The Atlantic Ocean is an amazing place to swim, but very intimidating. Yesterday, with a couple hundred other swimmers, I participated in the inaugural Ocean City Swim for Brain Research. My good friend and training partner, Claudia, swam the race as well. All in all it was a very well run event. The event staff treated us great and we were well protected both during the swim and after the finish.
The swim course was marked by a buoy line set 300 meters from shore. Swimming that far offshore was a new experience for me. Although the swells were gentle, the bobbing they caused was disorienting. When on top of a swell, you could see for miles. But, if you happened to take a breath while in the trough all you saw was water. These conditions made swimming a straight course difficult. You had to time the sighting to correspond with the swells and catch a quick glimpse of the buoy before sinking into the trough. Although we swam in following seas, the current seemed to push us to the Northeast, away from the shore. We must have zigzagged our way up the coast because we passed within a few feet of some of the buoys, but fifty meters from others.
The air was blisteringly hot in Ocean City yesterday, with no shade at any of the start points. When the nine mile swimmers started at 9:30 a.m., there were a few joggers and bikers on the boardwalk. Two hours later at the start of the three mile swim, it was too hot to even walk on the sand. With no shade anywhere, we tried to keep as much skin covered for as long as possible, and kept spraying and respraying the exposed parts with sunscreen.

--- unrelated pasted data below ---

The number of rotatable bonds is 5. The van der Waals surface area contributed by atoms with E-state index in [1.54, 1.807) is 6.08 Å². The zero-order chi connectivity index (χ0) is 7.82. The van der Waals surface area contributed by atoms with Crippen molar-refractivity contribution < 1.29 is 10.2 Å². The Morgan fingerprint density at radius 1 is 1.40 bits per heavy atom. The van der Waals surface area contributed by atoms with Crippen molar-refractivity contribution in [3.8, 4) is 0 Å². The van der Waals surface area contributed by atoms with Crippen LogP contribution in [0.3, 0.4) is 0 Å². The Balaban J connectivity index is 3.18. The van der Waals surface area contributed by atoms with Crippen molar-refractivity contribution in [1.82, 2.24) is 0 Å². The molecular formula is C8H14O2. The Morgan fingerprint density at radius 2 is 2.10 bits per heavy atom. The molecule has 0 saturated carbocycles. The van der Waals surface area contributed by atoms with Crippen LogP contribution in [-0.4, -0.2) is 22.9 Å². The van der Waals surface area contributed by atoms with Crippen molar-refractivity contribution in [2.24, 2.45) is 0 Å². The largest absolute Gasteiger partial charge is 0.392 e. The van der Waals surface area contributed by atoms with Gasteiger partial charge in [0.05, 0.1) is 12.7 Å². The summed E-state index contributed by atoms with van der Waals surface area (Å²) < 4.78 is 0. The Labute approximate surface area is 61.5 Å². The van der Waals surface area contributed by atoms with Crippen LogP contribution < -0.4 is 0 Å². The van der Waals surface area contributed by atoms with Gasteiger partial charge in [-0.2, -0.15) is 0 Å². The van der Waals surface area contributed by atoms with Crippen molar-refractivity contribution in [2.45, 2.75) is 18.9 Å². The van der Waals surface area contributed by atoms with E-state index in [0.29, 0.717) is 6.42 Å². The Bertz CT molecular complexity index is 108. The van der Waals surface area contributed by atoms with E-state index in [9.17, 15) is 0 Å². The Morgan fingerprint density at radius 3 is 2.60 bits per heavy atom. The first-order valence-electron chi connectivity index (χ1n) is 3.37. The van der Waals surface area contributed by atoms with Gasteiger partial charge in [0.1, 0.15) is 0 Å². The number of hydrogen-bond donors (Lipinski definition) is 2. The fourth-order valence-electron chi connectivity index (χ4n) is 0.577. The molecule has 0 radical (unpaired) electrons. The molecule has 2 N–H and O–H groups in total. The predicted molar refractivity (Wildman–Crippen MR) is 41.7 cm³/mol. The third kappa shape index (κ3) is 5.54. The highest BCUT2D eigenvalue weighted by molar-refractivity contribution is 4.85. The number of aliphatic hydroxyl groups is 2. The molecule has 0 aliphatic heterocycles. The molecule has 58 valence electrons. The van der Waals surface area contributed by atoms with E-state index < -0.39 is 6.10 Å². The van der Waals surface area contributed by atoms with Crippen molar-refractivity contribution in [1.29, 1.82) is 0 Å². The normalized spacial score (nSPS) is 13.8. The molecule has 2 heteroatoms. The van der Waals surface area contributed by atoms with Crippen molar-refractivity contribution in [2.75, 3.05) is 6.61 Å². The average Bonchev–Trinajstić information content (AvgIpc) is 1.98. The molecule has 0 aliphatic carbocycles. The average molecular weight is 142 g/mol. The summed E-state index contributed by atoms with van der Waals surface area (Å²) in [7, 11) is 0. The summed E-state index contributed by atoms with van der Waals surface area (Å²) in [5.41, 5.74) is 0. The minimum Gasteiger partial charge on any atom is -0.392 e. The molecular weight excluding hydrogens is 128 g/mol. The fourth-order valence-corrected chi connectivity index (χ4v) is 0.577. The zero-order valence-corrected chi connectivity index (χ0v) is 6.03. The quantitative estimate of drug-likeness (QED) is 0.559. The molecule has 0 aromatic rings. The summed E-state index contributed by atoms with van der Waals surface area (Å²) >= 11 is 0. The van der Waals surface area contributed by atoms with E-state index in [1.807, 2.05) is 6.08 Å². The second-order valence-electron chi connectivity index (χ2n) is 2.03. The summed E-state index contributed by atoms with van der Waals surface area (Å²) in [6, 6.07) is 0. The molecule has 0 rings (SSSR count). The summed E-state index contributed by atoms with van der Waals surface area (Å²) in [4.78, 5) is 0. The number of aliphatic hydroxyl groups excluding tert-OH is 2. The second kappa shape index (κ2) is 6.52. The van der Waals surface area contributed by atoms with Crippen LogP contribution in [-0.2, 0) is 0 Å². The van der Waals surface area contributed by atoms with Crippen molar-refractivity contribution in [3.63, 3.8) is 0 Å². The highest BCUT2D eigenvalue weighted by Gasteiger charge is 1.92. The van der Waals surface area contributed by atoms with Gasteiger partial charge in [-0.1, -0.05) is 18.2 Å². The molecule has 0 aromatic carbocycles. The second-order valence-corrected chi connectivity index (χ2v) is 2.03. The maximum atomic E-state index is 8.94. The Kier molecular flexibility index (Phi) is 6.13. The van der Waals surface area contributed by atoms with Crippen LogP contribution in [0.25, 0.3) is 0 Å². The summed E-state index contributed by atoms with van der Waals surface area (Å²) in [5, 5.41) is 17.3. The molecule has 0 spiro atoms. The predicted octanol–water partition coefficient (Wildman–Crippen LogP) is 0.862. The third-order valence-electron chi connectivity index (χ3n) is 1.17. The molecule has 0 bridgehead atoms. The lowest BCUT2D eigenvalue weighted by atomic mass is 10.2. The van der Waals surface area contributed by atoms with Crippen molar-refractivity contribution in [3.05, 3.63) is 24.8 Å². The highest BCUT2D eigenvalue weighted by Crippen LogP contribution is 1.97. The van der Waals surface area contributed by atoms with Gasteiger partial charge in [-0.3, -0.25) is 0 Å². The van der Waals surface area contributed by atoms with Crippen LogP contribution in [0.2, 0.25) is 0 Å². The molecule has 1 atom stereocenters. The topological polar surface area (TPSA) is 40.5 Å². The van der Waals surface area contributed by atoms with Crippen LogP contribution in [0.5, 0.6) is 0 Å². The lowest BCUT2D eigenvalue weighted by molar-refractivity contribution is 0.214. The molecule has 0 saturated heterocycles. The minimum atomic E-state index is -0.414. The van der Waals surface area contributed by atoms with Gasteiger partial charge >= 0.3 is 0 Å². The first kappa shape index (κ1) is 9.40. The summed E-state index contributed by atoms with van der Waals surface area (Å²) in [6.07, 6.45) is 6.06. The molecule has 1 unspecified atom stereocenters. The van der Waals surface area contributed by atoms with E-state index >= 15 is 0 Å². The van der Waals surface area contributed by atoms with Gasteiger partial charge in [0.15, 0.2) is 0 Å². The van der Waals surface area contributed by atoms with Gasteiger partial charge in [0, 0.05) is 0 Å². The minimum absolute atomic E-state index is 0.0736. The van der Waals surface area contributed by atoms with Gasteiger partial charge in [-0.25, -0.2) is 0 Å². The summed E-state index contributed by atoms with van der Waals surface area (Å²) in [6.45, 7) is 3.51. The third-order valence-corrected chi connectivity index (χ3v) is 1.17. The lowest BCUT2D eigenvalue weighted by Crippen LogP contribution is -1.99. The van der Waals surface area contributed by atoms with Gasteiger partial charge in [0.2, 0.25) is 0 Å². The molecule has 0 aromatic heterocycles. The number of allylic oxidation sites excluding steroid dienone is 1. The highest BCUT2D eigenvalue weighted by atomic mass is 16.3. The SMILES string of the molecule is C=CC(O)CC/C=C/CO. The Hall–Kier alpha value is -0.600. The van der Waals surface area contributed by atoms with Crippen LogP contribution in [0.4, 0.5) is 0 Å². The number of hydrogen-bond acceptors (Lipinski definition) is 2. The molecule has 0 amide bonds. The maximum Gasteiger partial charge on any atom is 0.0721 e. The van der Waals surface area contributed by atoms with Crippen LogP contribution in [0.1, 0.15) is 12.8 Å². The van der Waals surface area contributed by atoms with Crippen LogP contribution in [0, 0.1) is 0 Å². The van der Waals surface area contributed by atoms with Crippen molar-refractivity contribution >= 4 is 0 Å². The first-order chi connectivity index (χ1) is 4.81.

The water was cold, about 65 degrees. This caused a number of nine mile swimmers to abandon the swim within minutes of starting. After learning of this, most of the three-milers decided to pull on wetsuits. This wasn’t an option for Claudia and me because we hadn’t brought any. We didn’t bother with much of a warm up before the start. I jumped a few waves and then immediately body surfed the next one to the shore, having decided that nothing would be gained by getting cold before the start. Our original goal had been to improve on the time we swam at last year’s three mile Swim Across America. As we walked back to our towels, that goal changed simply to finishing the swim.
The start of the race involved the new experience of getting beyond the breakers. We took a conservative approach and, because the current was flowing to the North, jogged to the South a little before entering the water to insure that we had the current at our backs when we reached the turn buoy.
I rely on the buddy system when swimming in open water. Even if I don’t have a teammate with me, I always stay close to other swimmers. From a psychological standpoint, I think I need to able to see someone else at all times in order to remain calm and relaxed. Yesterday, swimming far from shore, it proved especially important to have a teammate swimming next to me.
It was too cold to just put your head down and start freestyle so the first hundred yards were swum with heads up breaststroke. After getting our breathing under control, we started swimming for the finish and things slowly got warmer. Although we started close to last, we ultimately caught and passed about a third of the swimmers in front of us, (most of whom were wearing wetsuits) and the paddle boarders who were guarding them. Even with the slow start and sighting breaks, our pace was about 2 minutes per hundred meters.